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BEHIND THE DECKS:
PARTIBOI69

Always a 169% ahead, the speedy club sensation spills the spiciest of secrets, to our mutual pleasure.

Partiboi69 features in our new series featuring creatives operating in the shadows, behind the decks, curtains and scenes. It’s time for the most exciting DJs, producers and directors to take the front seat they deserve. Right under the spotlight.

Welcome to the Church of 69, leaden by the club scene’s most enigmatic figure. A fashion icon and sex guru by day, cult leader and beat dealer by night. He’s the sleekest of spies summoned here to sabotage the most pretentious of raves. Like a rider of Apocalypse, Partiboi69 dons his speedy sunnies, slips into signature New Balance chains and gallops into the orange-tanned sky.

Partiboi69 was born in 2018 in Melbourne straight-up as an all-rounded entertainer and a house, Miami bass and K-tech master. Spending years touring with bands – in his previous incarnation, obviously – one day he popped up on our Spotify radar with the atrocious hit ‘Can I Vape in Here?’. Nobody dared to refuse. Quickly, we’ve learned everything about his ketamine dreams, always keeping it 69 techniques and constant booty flow.

Recently self-promoted to a CEO of Mutual Pleasure Records, Partiboi69 preaches the art of both-sided satisfaction, pursuing his passion by making other artists’ release dreams come true. While he’s cooking up others’ cookies, give a listen to his hot new single ‘No Place Like Home’ out on Signal Supply. It might seem homely but it’s a daring jump from the performer’s trademark style.

In the face of an ever-spreading pandemic of coolness, Partiboi69’s piss-take preaching is salvation to our stiff souls. No other prophet is as inspiring to set ourselves really loose as this head-piece-dildo wearing and fooling around 69 altars fantastic freak. So today, we’re horsin’ around with the fastest rider in town, Partiboi69. Yee-haw!

You have recently released a new mixtape ‘Mutual Pleasure 002’, can you tell me a bit about it and the concept behind it?

It’s a collection of the tracks that I’ve been working on over the past years. A bunch of tracks have been sitting on for ages. Everything was just fun. Tongue-in-cheek stuff, like ‘K on my D + C’, my favourite number. Just some fun record, you know, some shit with ridiculous lyrical content, and it’s just like a nice way to launch the label.

Can you tell me about the label as well, since it’s a new project? It seems very exciting.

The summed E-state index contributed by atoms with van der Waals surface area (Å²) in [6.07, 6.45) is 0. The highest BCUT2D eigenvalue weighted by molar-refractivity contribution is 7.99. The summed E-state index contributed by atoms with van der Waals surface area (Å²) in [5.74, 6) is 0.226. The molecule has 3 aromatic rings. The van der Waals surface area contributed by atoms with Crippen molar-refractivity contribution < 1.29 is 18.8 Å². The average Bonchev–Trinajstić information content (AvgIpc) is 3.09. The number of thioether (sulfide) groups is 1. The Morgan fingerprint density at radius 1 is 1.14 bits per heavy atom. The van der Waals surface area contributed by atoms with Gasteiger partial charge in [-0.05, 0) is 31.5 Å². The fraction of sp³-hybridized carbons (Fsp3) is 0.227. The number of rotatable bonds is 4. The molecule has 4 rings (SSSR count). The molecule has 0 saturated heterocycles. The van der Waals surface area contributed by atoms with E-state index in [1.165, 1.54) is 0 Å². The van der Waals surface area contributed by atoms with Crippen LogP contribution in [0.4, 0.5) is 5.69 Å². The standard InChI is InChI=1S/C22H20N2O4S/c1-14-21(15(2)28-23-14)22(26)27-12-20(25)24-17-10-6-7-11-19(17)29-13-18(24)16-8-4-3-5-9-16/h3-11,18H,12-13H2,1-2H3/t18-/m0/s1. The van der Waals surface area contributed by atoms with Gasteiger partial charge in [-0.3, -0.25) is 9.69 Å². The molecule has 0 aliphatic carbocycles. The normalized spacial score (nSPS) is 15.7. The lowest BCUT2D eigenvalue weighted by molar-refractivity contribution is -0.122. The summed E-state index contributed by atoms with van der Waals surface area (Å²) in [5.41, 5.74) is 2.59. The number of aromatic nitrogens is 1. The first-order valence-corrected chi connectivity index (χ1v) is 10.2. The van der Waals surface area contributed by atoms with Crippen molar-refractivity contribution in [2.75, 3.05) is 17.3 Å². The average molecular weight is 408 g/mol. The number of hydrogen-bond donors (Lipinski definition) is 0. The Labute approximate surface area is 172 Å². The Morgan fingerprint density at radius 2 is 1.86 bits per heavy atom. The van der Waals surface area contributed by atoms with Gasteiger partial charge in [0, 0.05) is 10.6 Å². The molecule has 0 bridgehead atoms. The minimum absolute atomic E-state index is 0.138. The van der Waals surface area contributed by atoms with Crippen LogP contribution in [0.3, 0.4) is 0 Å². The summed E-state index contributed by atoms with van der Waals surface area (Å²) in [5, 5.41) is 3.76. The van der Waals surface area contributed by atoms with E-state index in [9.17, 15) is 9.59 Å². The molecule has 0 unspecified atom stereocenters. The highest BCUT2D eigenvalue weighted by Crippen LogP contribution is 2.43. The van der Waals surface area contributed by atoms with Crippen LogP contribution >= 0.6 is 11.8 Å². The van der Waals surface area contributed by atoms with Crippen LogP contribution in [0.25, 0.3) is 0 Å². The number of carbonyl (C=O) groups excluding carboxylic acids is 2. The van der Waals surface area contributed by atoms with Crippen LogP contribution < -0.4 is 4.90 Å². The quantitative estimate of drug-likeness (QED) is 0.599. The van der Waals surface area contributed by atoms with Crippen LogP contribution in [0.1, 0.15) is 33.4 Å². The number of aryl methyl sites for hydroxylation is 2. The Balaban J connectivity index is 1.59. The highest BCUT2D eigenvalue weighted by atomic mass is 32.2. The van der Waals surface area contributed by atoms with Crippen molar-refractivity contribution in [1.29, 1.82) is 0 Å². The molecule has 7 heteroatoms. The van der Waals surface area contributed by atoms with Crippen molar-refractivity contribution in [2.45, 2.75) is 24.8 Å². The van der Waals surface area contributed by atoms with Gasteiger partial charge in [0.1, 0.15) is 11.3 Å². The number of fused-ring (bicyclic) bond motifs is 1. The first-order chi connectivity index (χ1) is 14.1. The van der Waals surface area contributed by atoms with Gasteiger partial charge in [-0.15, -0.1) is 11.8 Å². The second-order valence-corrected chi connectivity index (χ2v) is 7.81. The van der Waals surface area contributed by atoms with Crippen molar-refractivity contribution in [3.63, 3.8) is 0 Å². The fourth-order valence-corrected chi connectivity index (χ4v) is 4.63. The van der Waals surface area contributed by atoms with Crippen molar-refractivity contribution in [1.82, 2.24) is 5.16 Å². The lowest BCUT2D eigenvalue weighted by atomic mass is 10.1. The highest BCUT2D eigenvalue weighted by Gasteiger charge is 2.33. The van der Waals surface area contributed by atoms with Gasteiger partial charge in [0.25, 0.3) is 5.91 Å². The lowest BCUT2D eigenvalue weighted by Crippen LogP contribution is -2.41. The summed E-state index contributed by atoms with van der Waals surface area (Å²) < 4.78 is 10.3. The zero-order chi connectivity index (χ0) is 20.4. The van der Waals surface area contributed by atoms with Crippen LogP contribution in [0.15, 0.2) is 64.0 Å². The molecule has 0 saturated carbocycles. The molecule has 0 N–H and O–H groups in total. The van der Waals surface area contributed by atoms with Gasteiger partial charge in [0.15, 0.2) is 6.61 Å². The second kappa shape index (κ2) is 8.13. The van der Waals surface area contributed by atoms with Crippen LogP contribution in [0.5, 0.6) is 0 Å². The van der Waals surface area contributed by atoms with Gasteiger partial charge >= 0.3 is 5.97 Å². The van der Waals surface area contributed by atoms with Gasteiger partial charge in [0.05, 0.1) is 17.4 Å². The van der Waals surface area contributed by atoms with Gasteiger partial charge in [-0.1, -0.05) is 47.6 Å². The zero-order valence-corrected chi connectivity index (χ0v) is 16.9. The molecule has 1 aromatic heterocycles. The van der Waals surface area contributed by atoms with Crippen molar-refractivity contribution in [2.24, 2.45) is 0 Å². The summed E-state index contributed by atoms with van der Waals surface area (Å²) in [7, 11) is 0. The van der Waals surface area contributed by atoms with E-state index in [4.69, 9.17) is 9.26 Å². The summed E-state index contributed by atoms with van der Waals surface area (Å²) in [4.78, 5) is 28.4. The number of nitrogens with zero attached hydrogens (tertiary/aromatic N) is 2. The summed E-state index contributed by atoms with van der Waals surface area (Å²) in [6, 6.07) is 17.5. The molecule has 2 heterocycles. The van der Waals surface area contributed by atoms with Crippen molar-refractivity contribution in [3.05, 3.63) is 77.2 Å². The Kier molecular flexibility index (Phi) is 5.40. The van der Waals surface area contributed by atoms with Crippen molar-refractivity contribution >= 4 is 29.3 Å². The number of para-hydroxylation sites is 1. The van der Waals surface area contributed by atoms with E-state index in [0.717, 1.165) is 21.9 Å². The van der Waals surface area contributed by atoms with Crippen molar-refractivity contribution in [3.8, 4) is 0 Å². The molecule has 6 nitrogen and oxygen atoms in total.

Mutual Pleasure, I launched it recently. I wanted to start my own label to start showcasing a lot of the artists that I play. I do a lot of streams and obviously, I’m playing live a lot so there’s lots of new music that I’m coming across. Plus, I have a really strong online following with my YouTube and stuff, so I wanted to create a platform where I could start showcasing up-and coming-producers and talent that I’m really into. I guess having a label is a really great way to be able to do that. It’s been nice working on that and working with people from all over the world that I’ve got to know just through DJing and producing. I’ve got some really exciting releases coming out over the next year. So, it’s really cool. It’s really exciting.

Talking about just starting artists, do you remember when you’ve created the Partiboi69 persona where the concept came from?

The Partiboi69 persona has just always been a part of me and it comes out when I perform. I’ve been an entertainer and a performer for years and years and years, and that sort of personality is always inside of me. It just comes out when I get on stage. I just have a sort of a passion for entertaining people, a passion for doing things that are a little bit different and creating memorable, unique experiences for people in a performance realm. That’s the ethos of this whole project. What Partiboi69 loves to do is entertain and create unique environments for people, whether it’s taking the piss and having fun. It’s the whole ethos of just having fun and not taking yourself too seriously. Really, that’s the whole thing.

If you were going to introduce that persona, let’s say to your mate, what would you say?

Partiboi69 is a bit of an enigma that just likes just fucking full, full… I don’t know how to really answer that. Let me, let me… Partiboi69 is just gonna 69 your senses. Partiboi69 is an all-rounded entertainer.

That’s the best way to put it. I feel like that’s something we all really need. The music industry can be so serious. Too serious. How do you manage to balance it out and stay above all that?